Wednesday, January 6, 2010

Welcome to My Disaster Area

This is picked up

I sleep under fine art

The very latest in home decorating

We did this, yep.

A couple of weeks ago we went to a friend of Noodle’s on a play date. It turned out to be the kind of house that makes me feel bad about my house. Not a brand-new shiny McMansion, no. The kind that used to be a fixer-upper. That was then very thoroughly fixed-up.

You know, like what my house could look like. If I actually ever did anything to it.
This house was sparkly remodeled but livable and personal. The children’s rooms were nicely appointed and their toys were arranged in little vignettes on shelves. Family photos hung on the wall in neat rows. Cupboards and wainscoat were painted fresh white. Furniture was perky, d├ęcor just so. It was very lovely. I kind of wanted to move in.

The chickens and I came home to our own house, which seemed to have been mobbed by five-year-old Hells Angels in our absence. Mismatched toys littered the floor, piles of dishes mixed with art supplies in the kitchen, books were haphazardly crammed onto shelves, crayon covered the walls, stickers were stuck to the floor, the Christmas tree tipped at an odd angle.

In other words, it was exactly how I’d left it that morning.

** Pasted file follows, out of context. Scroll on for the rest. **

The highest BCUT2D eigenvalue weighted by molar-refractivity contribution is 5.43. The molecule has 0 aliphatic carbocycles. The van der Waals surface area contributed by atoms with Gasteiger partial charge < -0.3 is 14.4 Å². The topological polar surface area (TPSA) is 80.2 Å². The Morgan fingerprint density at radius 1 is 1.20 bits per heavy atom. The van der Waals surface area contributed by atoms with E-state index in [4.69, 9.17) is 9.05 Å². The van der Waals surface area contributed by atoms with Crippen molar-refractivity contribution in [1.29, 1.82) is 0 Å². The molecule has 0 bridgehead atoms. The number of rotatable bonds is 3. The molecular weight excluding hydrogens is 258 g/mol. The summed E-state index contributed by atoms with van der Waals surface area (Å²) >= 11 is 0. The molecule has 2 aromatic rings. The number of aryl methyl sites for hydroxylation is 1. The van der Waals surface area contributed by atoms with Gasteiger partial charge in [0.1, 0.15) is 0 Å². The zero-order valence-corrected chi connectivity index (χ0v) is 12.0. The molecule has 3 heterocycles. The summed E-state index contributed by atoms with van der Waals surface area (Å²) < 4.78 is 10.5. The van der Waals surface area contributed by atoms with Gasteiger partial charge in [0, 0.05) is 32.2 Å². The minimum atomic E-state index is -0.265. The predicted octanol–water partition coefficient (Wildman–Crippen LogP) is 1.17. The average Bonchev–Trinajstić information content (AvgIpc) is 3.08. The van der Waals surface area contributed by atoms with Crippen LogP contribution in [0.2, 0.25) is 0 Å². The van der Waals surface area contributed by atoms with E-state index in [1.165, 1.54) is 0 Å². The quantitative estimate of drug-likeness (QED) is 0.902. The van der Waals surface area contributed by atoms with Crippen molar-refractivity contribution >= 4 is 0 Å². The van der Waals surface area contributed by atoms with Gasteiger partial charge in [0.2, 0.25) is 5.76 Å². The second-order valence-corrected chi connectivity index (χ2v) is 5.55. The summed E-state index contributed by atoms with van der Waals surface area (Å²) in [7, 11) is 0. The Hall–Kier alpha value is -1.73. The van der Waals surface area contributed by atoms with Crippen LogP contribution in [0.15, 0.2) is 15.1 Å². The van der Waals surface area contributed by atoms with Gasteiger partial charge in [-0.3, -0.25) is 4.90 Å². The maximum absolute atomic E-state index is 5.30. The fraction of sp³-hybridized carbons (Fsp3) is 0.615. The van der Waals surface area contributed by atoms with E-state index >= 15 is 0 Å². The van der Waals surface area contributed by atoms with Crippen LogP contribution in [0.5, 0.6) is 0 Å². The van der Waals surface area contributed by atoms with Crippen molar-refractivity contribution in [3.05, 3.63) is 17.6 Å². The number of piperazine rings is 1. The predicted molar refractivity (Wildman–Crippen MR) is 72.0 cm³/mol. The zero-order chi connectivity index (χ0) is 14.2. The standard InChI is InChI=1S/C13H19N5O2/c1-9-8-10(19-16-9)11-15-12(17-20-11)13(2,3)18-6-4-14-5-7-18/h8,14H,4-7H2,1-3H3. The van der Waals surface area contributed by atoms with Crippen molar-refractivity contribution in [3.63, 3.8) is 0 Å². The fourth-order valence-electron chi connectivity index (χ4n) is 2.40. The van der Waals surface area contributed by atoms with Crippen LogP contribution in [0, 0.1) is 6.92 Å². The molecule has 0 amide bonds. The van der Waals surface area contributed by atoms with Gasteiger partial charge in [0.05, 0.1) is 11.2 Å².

I raced around trying to right a few of the most egregious wrongs, wondering how soon I could convince Captain Daddy to repaint the entire interior, before stopping dead in the living room with this realization.

I kind of like my house.

Even with Crayola walls and kid-art haphazardly taped everywhere, including the headboard of my bed. Even with a dozen slightly mutilated magic wands shoved in a vase instead of flowers in the dining room.

Sure, there are things that I’d like to fix, like the unpainted sheetrock in the basement and the stained linoleum in the bathroom. But when I look at those things in better moods, I see not ugly imperfection, but time—time spent elsewhere.

Time spent reading books to the chickens or hiking in the woods as a family or reading the New Yorker or writing a book or even sleeping. Time spent in pursuits other than beautifying my home. Which has never been nor will ever be my priority. And that’s just me. And so be it.

My chickens won’t grow up in bedrooms with beautifully arranged shelves of perfect toys. They will grow up, for better or worse, with a clear sense of my values, which are: people first, play second, work that makes you feel good third, work that impresses the neighbors last.

(This explains many things, including the fact that my median income over the last ten years is about what it cost to buy a Toyota ten years ago, and that there are several decaying objects in my backyard, including a rusted-out cruiser bicycle (though I actually blame Captain Daddy for that one. Funny. We share the same priorities.))

This epiphany made me so cheery I put the pile of kid art back from where I’d scooped it and sat down with the new Sue Grafton novel. Now that I’ll be happy I devoted time to when I am on my deathbed.

It's a caterpillar, duh

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